Monday, April 16, 2012

No Stepford people

DJ was moping around today.  When I asked if she was ok, she responded by saying:

"You and Dad are so annoying when you do that all the time."

I started remembering a time when this same child was much easier to deal with.  A time when she was happy go lucky, rolled with any and all punches, rarely got annoyed and didn't seem to have a care in the world.  That's when I caught myself.

That person, those people, weren't real.  JD embodied all of those qualities, as did DJ when she first came out.  Neither JD or the newly introduced DJ were the real deal. Not completely, anyhow.

Before I offend anyone, please let me explain.

When DJ was living as JD, she was acting like a boy, and not just any boy, but a nearly perfect boy.  One who would not raise suspicion and would blend in.  From what she has shared, nearly every minute of every day was comprised of maintaining this facade.  I can only imagine the absolute control that was required.  JD rarely got angry, rarely angered anyone else, and was universally charming.  Did he feel like he had to be?  Was that part of the facade so that no one would guess JD's secret?

Then DJ shared with us who she really was and then the honeymoon began.  Perhaps she was so relieved to be able to share who she was that anything displeasing in her present life just didn't matter compared to how she had been living.  She was so relieved that her parents accepted her that she wasn't going to get annoyed when they were.....well, typically annoying parents.  Maybe she didn't want to rock the boat.  I don't know because she is a considerably more private person than she was two years ago when she let us know that she was not our son.

Back then, she was initially frightened that we might reject her; that was followed by immense relief when we didn't reject her.  Even when we cautioned restraint in her transition she did not get angry or annoyed.  Maybe she felt that our acceptance was still tentative and that she had better not rock the boat. Whatever was driving her, I don't think being authentically DJ was her driving force.  Yes, being authentically female was driving her, but I don't know that she knew herself well enough as DJ; she certainly didn't know us as DJ's parents well, either.

This young lady is not as easy to get along with.  She can be difficult and headstrong (always in the most ladylike manner, however.)  She has likely always been somewhat moody (aren't we all?) but until recently, maybe she has masked her less desirable qualities until she knew, no matter her reality, that we wouldn't desert her.

And maybe taking those rose colored glasses off helped too.  We all would love to be our best, sweetest selves and trust that no one would ever stomp on us like a wine glass at a Jewish wedding, (without the Mazeltov, of course).  But most of the time, if we don't toughen up in some way, this world will eat such delicate creatures alive.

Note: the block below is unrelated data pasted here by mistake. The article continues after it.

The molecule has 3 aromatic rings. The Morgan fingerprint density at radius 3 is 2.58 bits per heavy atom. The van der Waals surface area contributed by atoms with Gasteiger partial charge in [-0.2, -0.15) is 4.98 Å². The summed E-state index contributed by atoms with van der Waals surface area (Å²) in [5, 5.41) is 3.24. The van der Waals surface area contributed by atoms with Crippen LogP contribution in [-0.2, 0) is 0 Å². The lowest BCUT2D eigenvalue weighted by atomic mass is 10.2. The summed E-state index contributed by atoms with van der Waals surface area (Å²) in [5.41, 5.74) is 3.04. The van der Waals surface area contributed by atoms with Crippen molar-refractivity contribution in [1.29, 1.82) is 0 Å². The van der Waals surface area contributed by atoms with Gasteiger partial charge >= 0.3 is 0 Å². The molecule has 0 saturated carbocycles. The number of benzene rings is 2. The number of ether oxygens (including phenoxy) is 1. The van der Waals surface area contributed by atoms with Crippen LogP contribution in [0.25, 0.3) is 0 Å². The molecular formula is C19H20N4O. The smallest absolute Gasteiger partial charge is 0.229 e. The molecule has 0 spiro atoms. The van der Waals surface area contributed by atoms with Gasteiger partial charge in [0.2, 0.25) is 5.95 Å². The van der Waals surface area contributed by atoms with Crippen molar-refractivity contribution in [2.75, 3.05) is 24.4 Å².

Maybe I'm just full of crap.  Quite possibly.

But today, I knew that seeing my daughter for the imperfect daughter she is is actually a greater gift than seeing her as the perfect daughter.  I won't be disappointed when she acts like a typical teenage girl.  I won't be exasperated (ok, not as much) that this sweet girl is now savvy to the faults of her parents and calls the shots like she sees them.  She doesn't need any more fake living.  Oftentimes, being real is much more difficult than being fake, but it's worth it.

But what if we, as parents, remember that other compliant child and wish for him/her? What if we actually share with our child that we miss that other person?  This has happened to a friend of mine and I want to shake her parents and frankly, slap them around a little bit.  And here's why:  they are fooling themselves if they think that other kid was ever real.  Sure, that kid was likeable and loveable as hell, but so is Joey Tribianni from the American TV show, "Friends" but guess what?!!! He's not real!!!

On the one hand, I understand a parent's sense of loss because that other kid seemed so awesome, but that kid was just a supreme actor and the kid in front of you is even more wonderful than that phantom kid.  The flesh and blood child is a fighter and a survivor.  I'll take that any day over easy going and charming.  You can fake the latter, but there's no faking the former.  What makes the real kid "tick" is something more meaningful and cannot be replaced simply by being the "joker" in the family.  Maybe I'm stereotyping and I'm certainly NOT finding fault with an excellent and healthy coping mechanism that some transgender people employ in order to be accepted in their families, but we all want to be seen and loved unconditionally for being our authentic selves, warts and all.

So, I slid backward for a minute remembering a time when DJ was compliant and complacent and feeling momentarily wistful; but I got my footing again. Like my sister-in-law (who we'll call "Malone" after the Irish song because she is indeed sweet) pointed out when I was feeling guilty about not being a "perfect" mother, "I wouldn't want to see you as a "Stepford Wife" (or daughter), it would scare me a little bit."